Refugees arriving by boat and Bill C-49: anti-smuggling or anti-refugee?

In the summer of 2010, close to 500 Tamil refugee claimants arrived on the West Coast aboard the MV Sun Sea. Although this mass arrival presented practical and logistical challenges, the numbers were still small in terms of claims made in Canada (less than 2% of claims per year) or the 15,000 Burmese refugees that fled into Thailand in one week in November.

honourable photoRegrettably, instead of affirming the need to respect international obligations towards refugees, the Canadian government’s public comments on the boat arrivals focused on suspicions of associations with terrorism and smuggling, thus encouraging negative public opinion.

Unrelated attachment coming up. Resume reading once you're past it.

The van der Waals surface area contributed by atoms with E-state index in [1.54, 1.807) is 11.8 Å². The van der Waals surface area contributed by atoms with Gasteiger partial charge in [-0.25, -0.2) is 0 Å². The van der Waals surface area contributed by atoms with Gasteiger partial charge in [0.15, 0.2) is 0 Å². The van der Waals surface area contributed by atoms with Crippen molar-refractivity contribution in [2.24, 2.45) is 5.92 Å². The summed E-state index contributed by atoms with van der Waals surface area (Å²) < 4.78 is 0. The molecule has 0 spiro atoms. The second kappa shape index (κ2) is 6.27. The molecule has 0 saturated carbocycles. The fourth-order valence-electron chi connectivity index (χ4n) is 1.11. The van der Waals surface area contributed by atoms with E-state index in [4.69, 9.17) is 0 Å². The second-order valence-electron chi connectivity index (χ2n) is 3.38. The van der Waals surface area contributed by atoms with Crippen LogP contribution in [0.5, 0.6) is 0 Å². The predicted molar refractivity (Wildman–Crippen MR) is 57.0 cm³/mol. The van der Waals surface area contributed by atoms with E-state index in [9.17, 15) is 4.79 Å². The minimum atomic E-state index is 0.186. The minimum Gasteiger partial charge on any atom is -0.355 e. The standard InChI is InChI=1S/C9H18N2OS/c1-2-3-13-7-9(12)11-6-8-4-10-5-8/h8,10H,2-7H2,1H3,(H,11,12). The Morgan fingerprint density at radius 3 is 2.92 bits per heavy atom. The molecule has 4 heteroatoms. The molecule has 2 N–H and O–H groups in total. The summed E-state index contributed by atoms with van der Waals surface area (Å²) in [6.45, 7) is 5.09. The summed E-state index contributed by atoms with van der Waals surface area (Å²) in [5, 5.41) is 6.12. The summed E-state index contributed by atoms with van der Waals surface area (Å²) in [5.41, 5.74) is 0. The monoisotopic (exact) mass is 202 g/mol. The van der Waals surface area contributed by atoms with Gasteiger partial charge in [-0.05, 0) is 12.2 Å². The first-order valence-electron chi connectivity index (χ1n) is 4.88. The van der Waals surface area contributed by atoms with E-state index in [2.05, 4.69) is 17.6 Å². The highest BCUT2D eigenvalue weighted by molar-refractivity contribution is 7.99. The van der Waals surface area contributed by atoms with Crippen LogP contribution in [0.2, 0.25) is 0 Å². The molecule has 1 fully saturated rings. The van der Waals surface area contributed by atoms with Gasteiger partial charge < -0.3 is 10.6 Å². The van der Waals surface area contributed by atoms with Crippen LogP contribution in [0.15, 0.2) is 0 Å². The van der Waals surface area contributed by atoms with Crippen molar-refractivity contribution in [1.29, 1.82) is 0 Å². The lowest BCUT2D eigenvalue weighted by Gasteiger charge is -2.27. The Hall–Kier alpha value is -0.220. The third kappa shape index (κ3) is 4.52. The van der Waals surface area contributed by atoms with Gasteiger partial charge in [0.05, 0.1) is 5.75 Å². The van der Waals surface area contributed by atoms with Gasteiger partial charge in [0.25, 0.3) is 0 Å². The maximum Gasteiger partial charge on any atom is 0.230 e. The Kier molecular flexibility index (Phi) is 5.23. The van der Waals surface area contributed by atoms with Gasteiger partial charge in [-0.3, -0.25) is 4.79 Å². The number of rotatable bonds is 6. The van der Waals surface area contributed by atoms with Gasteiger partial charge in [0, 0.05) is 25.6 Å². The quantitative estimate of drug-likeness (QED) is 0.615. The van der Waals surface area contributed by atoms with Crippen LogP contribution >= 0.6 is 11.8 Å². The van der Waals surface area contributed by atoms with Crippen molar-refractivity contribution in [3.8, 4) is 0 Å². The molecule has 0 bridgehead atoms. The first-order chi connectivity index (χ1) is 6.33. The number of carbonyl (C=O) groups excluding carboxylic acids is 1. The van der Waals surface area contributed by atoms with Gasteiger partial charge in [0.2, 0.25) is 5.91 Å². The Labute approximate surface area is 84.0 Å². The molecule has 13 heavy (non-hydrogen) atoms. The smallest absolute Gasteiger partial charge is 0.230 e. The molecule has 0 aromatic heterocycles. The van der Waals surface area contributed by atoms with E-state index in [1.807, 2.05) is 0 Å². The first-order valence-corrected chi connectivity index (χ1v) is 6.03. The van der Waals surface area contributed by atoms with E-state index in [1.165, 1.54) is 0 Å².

This was followed up in October by the tabling of Bill C-49, a bill that was presented as being anti-smuggling. In fact, however, most of the provisions of the bill would punish refugees.  Legal experts strongly condemned the bill as contrary to the Charter and international law.

“Measures keeping some refugees longer in detention, denying them family reunification and restricting their freedom of movement are likely in violation of the Canadian Charter and of international human rights obligations. People who are forced to flee for their lives need to be offered asylum and a warm welcome, not punished.”  Wanda Yamamoto, CCR President.

Under Bill C-49 some refugee claimants would be detained for a year without review.  Mass, long-term detention has also been the government’s response to those people, including children, who arrived on the MV Sun Sea.  Detention is not only unfair for refugees – it is very expensive.  There were 49 children on the MV Sun Sea: keeping them in detention for a year would cost at a minimum over two million dollars. The cost of detaining everyone who arrived on the MV Sun Sea for a year would be over 21.5 million dollars.affordable - photo

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